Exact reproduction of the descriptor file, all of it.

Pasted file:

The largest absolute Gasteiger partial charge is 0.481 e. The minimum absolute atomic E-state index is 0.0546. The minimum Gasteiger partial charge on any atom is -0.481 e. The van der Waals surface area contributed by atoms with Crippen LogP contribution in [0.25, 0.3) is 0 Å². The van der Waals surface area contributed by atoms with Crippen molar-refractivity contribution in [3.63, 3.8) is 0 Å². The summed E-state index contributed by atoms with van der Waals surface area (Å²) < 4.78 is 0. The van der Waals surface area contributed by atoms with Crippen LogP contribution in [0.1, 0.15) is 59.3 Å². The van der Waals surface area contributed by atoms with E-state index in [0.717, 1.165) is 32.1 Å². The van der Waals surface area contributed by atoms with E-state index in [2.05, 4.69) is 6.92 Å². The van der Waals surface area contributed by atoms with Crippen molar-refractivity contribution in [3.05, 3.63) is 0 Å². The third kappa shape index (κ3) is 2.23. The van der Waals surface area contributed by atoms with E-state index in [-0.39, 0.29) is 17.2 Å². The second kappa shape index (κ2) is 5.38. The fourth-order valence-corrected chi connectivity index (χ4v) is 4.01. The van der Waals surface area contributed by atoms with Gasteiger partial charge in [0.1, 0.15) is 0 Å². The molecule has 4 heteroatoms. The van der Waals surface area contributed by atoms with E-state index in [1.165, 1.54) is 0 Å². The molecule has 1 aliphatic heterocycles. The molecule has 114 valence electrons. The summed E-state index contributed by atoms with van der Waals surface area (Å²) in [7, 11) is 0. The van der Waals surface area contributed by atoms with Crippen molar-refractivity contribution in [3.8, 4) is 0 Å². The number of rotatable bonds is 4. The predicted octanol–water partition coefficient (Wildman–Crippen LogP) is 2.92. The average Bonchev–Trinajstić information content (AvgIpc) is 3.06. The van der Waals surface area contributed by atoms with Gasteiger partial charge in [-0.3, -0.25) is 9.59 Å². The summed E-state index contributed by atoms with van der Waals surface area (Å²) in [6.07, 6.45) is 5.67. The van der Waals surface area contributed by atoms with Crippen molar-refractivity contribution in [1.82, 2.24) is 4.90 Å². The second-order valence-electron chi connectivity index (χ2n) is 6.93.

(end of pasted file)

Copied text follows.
The largest absolute Gasteiger partial charge is 0.481 e. The minimum absolute atomic E-state index is 0.0546. The minimum Gasteiger partial charge on any atom is -0.481 e. The van der Waals surface area contributed by atoms with Crippen LogP contribution in [0.25, 0.3) is 0 Å². The van der Waals surface area contributed by atoms with Crippen molar-refractivity contribution in [3.63, 3.8) is 0 Å². The summed E-state index contributed by atoms with van der Waals surface area (Å²) < 4.78 is 0. The van der Waals surface area contributed by atoms with Crippen LogP contribution in [0.1, 0.15) is 59.3 Å². The van der Waals surface area contributed by atoms with E-state index in [0.717, 1.165) is 32.1 Å². The van der Waals surface area contributed by atoms with E-state index in [2.05, 4.69) is 6.92 Å². The van der Waals surface area contributed by atoms with Crippen molar-refractivity contribution in [3.05, 3.63) is 0 Å². The third kappa shape index (κ3) is 2.23. The van der Waals surface area contributed by atoms with E-state index in [-0.39, 0.29) is 17.2 Å². The second kappa shape index (κ2) is 5.38. The fourth-order valence-corrected chi connectivity index (χ4v) is 4.01. The van der Waals surface area contributed by atoms with Gasteiger partial charge in [0.1, 0.15) is 0 Å². The molecule has 4 heteroatoms. The van der Waals surface area contributed by atoms with E-state index in [1.165, 1.54) is 0 Å². The molecule has 1 aliphatic heterocycles. The molecule has 114 valence electrons. The summed E-state index contributed by atoms with van der Waals surface area (Å²) in [7, 11) is 0. The van der Waals surface area contributed by atoms with Crippen molar-refractivity contribution in [3.8, 4) is 0 Å². The number of rotatable bonds is 4. The predicted octanol–water partition coefficient (Wildman–Crippen LogP) is 2.92. The average Bonchev–Trinajstić information content (AvgIpc) is 3.06. The van der Waals surface area contributed by atoms with Gasteiger partial charge in [-0.3, -0.25) is 9.59 Å². The summed E-state index contributed by atoms with van der Waals surface area (Å²) in [6.07, 6.45) is 5.67. The van der Waals surface area contributed by atoms with Crippen molar-refractivity contribution in [1.82, 2.24) is 4.90 Å². The second-order valence-electron chi connectivity index (χ2n) is 6.93.